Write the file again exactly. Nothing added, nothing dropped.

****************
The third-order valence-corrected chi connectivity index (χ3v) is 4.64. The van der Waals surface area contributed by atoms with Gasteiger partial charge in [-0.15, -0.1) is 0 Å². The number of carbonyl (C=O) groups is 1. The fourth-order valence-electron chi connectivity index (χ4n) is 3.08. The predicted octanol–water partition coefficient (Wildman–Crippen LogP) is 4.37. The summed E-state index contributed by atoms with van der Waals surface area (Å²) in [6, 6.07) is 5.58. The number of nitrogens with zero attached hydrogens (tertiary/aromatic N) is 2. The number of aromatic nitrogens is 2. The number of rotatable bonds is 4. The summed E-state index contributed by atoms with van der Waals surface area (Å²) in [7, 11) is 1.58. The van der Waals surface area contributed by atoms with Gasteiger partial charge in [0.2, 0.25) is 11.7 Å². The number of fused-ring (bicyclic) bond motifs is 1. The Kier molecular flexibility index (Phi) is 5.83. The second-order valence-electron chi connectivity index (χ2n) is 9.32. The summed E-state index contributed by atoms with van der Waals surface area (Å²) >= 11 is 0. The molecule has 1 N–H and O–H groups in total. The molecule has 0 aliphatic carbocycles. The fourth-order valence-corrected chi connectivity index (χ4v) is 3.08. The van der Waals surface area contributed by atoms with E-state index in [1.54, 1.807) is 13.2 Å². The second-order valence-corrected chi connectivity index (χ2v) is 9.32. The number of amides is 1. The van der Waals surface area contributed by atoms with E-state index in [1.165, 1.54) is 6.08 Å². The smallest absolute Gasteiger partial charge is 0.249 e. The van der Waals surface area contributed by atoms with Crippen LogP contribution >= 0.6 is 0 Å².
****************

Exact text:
The third-order valence-corrected chi connectivity index (χ3v) is 4.64. The van der Waals surface area contributed by atoms with Gasteiger partial charge in [-0.15, -0.1) is 0 Å². The number of carbonyl (C=O) groups is 1. The fourth-order valence-electron chi connectivity index (χ4n) is 3.08. The predicted octanol–water partition coefficient (Wildman–Crippen LogP) is 4.37. The summed E-state index contributed by atoms with van der Waals surface area (Å²) in [6, 6.07) is 5.58. The number of nitrogens with zero attached hydrogens (tertiary/aromatic N) is 2. The number of aromatic nitrogens is 2. The number of rotatable bonds is 4. The summed E-state index contributed by atoms with van der Waals surface area (Å²) in [7, 11) is 1.58. The van der Waals surface area contributed by atoms with Gasteiger partial charge in [0.2, 0.25) is 11.7 Å². The number of fused-ring (bicyclic) bond motifs is 1. The Kier molecular flexibility index (Phi) is 5.83. The second-order valence-electron chi connectivity index (χ2n) is 9.32. The summed E-state index contributed by atoms with van der Waals surface area (Å²) >= 11 is 0. The molecule has 1 N–H and O–H groups in total. The molecule has 0 aliphatic carbocycles. The fourth-order valence-corrected chi connectivity index (χ4v) is 3.08. The van der Waals surface area contributed by atoms with E-state index in [1.54, 1.807) is 13.2 Å². The second-order valence-corrected chi connectivity index (χ2v) is 9.32. The number of amides is 1. The van der Waals surface area contributed by atoms with E-state index in [1.165, 1.54) is 6.08 Å². The smallest absolute Gasteiger partial charge is 0.249 e. The van der Waals surface area contributed by atoms with Crippen LogP contribution >= 0.6 is 0 Å².